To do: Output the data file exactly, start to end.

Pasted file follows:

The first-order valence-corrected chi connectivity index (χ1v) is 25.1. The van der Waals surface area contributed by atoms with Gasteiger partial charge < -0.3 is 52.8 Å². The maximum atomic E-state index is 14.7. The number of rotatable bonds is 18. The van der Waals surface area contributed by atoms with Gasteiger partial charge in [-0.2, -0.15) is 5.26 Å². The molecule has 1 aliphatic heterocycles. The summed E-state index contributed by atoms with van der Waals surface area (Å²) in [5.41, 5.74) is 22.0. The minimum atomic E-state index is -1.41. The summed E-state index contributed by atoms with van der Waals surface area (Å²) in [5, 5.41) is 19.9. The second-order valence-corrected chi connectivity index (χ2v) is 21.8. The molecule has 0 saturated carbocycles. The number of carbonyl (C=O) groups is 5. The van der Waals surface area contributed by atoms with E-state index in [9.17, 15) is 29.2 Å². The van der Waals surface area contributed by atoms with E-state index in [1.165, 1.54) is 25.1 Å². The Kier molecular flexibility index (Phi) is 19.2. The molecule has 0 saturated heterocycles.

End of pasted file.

The first-order valence-corrected chi connectivity index (χ1v) is 25.1. The van der Waals surface area contributed by atoms with Gasteiger partial charge < -0.3 is 52.8 Å². The maximum atomic E-state index is 14.7. The number of rotatable bonds is 18. The van der Waals surface area contributed by atoms with Gasteiger partial charge in [-0.2, -0.15) is 5.26 Å². The molecule has 1 aliphatic heterocycles. The summed E-state index contributed by atoms with van der Waals surface area (Å²) in [5.41, 5.74) is 22.0. The minimum atomic E-state index is -1.41. The summed E-state index contributed by atoms with van der Waals surface area (Å²) in [5, 5.41) is 19.9. The second-order valence-corrected chi connectivity index (χ2v) is 21.8. The molecule has 0 saturated carbocycles. The number of carbonyl (C=O) groups is 5. The van der Waals surface area contributed by atoms with E-state index in [9.17, 15) is 29.2 Å². The van der Waals surface area contributed by atoms with E-state index in [1.165, 1.54) is 25.1 Å². The Kier molecular flexibility index (Phi) is 19.2. The molecule has 0 saturated heterocycles.